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Understanding and Addressing Occupational Stressors in Internet-Delivered Therapy for Public Safety Personnel

Authors: Beahm, J.D., Landry, C.A., McCall, H.C., Carleton, R.N., & Hadjistavropoulos, H.D.

Topics: ICBT

PSP

Why Was the Study Done?

Public safety personnel (PSP) experience high rates of mental health concerns. Two types of occupational stressors that may contribute to the mental health concerns of PSP are operational stressors and organizational stressors. Operational stressors have to do with one’s job duties, such as fatigue from shift work, exposure to potentially psychologically traumatic events, and conflicts between work and personal life. Organizational stressors have to do with the context of one’s job, such as staff shortages, interpersonal issues, and a lack of resources leading to unmanageable workloads.

Internet-delivered Cognitive Behavioural Therapy (ICBT) effectively treats various mental health concerns and can help overcome barriers to care. The current study examined the occupational stressors that PSP describe when seeking and receiving ICBT and how PSP use skills learned in ICBT to manage those stressors.

 

What Was Done in the Study?

This study examined data from 126 Saskatchewan-based clients enrolled in the PSP Wellbeing Course with PSPNET between December 5th, 2019, and March 15th, 2021. Data included information PSP shared with their therapist before, during, and after ICBT. Researchers striped all data of personal information, and PSP provided consent for their data to be used as part of this research.

 

What Did We Find Out?

  • 96.8% of clients reported seeking ICBT for one or more occupational stressors.
  • 89.6% of clients reported operational stressors during the eligibility screen, and 45.2% reported organizational stressors.
  • 79.3% of clients reported being exposed to one or more potentially psychologically traumatic events (PPTEs). PPTEs were the most frequent type of occupational stressor mentioned by clients during the eligibility screen.
  • Most clients (69.5%) also reported seeking ICBT because of personal stressors outside of occupational stressors.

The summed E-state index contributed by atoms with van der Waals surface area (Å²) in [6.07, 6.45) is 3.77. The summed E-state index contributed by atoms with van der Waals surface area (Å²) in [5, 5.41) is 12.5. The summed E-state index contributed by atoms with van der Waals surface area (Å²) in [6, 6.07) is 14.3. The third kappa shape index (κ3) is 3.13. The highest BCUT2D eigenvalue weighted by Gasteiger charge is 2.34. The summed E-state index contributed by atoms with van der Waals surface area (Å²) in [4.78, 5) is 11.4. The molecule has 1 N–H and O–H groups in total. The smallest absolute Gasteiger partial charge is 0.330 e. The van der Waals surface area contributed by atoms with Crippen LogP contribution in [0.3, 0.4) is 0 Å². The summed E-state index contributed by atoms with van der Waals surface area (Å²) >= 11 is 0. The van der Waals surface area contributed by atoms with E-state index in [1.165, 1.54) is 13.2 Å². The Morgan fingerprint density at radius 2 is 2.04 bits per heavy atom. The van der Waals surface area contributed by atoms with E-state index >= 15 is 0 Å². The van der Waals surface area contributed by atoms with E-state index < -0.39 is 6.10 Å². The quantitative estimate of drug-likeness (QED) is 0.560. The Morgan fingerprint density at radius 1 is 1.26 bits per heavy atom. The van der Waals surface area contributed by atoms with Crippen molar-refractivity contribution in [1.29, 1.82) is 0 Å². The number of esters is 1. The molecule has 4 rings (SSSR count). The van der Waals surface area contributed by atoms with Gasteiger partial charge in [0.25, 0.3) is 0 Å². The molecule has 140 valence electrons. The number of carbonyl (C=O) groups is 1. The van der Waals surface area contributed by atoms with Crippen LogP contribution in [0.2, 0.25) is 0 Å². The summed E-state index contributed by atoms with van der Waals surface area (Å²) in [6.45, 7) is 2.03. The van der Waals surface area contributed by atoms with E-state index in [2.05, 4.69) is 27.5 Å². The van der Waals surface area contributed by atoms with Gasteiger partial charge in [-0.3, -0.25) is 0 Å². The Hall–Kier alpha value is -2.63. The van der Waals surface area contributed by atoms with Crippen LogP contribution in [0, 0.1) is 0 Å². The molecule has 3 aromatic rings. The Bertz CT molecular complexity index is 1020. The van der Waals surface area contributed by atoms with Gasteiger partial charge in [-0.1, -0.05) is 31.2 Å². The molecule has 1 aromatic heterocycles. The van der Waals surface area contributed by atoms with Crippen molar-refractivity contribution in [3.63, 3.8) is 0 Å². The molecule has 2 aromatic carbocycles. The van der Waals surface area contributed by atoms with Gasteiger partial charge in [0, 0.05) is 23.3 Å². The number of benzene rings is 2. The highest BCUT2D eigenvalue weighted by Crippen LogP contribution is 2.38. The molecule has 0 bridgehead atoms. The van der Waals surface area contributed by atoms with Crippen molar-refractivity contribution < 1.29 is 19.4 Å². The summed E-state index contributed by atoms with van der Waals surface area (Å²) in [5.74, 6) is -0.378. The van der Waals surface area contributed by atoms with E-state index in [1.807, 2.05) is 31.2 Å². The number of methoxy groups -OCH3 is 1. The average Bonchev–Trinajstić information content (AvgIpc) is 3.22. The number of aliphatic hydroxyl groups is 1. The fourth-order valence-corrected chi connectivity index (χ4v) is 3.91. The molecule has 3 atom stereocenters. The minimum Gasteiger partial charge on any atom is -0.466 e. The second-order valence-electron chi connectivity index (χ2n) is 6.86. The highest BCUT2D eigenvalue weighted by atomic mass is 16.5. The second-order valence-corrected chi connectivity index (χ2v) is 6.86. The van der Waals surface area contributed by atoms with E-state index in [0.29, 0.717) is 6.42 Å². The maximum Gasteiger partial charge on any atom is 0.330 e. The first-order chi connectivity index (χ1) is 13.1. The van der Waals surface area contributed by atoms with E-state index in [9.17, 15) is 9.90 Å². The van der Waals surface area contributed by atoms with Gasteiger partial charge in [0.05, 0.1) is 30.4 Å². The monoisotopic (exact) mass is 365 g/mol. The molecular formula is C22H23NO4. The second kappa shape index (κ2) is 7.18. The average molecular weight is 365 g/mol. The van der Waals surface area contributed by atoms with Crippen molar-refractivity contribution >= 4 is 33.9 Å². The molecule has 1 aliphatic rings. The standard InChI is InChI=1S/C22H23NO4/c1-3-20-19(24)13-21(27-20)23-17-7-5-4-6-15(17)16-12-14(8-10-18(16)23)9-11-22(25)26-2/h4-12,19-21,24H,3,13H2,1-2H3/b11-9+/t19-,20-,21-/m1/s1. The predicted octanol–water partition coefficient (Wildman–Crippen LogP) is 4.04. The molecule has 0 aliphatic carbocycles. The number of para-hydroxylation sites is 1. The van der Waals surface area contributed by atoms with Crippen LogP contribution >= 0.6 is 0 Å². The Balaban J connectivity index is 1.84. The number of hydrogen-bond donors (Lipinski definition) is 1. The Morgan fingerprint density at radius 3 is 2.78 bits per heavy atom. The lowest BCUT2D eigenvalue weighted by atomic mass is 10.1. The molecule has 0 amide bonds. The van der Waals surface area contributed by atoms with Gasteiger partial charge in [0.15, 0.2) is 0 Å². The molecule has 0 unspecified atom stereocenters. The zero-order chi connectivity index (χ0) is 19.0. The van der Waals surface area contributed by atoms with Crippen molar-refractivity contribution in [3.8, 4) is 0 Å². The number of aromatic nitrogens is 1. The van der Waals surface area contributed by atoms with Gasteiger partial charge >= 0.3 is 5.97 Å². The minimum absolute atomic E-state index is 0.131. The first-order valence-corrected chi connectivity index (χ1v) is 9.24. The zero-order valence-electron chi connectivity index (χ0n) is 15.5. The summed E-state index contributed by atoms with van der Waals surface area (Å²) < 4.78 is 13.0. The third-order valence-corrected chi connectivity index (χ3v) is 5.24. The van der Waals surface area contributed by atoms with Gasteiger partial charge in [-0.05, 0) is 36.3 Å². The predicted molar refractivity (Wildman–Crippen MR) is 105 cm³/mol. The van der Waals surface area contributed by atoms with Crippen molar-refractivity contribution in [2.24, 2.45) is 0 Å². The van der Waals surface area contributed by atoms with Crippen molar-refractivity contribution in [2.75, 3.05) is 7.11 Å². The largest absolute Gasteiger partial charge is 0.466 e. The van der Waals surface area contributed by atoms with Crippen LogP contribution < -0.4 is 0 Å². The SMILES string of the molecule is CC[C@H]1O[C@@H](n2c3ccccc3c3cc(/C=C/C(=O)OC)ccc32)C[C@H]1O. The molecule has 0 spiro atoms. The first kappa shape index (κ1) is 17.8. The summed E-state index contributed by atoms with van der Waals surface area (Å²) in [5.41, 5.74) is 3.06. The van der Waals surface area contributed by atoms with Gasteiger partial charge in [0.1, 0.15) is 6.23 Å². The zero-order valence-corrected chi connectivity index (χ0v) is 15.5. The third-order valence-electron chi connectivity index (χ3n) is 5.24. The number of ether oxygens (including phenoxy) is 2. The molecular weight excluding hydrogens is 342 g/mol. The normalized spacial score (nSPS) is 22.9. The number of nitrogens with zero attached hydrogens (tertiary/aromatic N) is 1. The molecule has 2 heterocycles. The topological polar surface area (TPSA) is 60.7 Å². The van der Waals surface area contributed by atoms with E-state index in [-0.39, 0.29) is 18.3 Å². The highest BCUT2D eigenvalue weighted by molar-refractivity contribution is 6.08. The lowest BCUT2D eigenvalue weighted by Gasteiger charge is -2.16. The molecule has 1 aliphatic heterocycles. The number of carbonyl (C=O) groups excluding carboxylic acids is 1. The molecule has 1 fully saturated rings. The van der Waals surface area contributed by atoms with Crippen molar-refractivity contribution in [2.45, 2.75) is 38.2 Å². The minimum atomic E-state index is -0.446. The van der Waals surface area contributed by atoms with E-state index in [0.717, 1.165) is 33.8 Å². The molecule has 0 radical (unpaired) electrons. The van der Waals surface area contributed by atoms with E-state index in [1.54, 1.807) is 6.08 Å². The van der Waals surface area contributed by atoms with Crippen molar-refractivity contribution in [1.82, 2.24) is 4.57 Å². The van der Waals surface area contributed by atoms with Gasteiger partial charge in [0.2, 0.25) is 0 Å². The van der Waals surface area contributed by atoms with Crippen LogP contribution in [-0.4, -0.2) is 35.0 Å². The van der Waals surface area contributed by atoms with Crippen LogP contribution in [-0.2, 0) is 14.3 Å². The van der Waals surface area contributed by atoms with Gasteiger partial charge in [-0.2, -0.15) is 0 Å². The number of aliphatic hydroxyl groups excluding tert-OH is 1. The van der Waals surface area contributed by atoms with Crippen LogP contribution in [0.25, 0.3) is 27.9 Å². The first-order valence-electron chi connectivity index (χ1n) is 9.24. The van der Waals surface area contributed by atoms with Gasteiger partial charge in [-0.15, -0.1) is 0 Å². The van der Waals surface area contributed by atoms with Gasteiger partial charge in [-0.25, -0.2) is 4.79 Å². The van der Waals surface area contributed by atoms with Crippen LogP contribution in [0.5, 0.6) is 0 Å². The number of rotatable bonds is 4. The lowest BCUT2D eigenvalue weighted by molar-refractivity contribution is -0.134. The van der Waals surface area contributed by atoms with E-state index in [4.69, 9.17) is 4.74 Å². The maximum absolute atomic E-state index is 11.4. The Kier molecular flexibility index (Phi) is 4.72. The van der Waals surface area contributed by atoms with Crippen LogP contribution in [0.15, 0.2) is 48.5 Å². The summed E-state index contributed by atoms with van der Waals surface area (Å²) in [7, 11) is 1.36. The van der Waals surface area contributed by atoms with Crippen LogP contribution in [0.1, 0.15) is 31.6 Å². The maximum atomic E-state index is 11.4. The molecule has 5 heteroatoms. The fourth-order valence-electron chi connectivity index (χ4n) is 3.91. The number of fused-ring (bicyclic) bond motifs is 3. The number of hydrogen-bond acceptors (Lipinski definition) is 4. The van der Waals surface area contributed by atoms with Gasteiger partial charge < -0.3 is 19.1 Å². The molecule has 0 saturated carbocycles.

• Clients noted that skills from the course helped them manage stress related to:
    • Being exposed to psychologically traumatic events
    • Dealing with demanding or combative clients/patients
    • Attending trial
    • Flashbacks or symptoms related to previous calls
    • Feelings of inadequacy related to their job
    • Becoming more social at work
    • Being more assertive when criticized by the public
  • Clients also described the skills as helpful for improving personal relationships impacted by their work (e.g., managing anger and outbursts towards family).
  • Thought challenging was the skill most frequently reported as helpful for managing occupational stressors.
  • Many clients found the PSP-specific case stories helpful.

 

Where Do We Go From Here?

This study shows that PSP seek and use ICBT to manage diverse occupational stressors, including both operational and organizational stressors. Overall, thought challenging was the skill most frequently reported as helpful by PSP. PSPNET is using the result from this study to continue to adapt and improve the PSP Wellbeing Course. For instance, the results have been used to make changes to PSP-specific case stories and to guide the development of new additional resources.

 

Original Story

Understanding and addressing occupational stressors in internet-delivered therapy for public safety personnel. Read publication here.

The original wording of the study was changed and condensed for the current research summary.

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Public Safety Personnel Insights Into Internet-Delivered Cognitive Behavioural Therapy

Authors: Beahm, J.D., McCall, H.C., Carleton, R.N., Titov, N., Dear, B., & Hadjistavropoulos, H.D.

Topics: ICBT

PSP

Why Was the Study Done?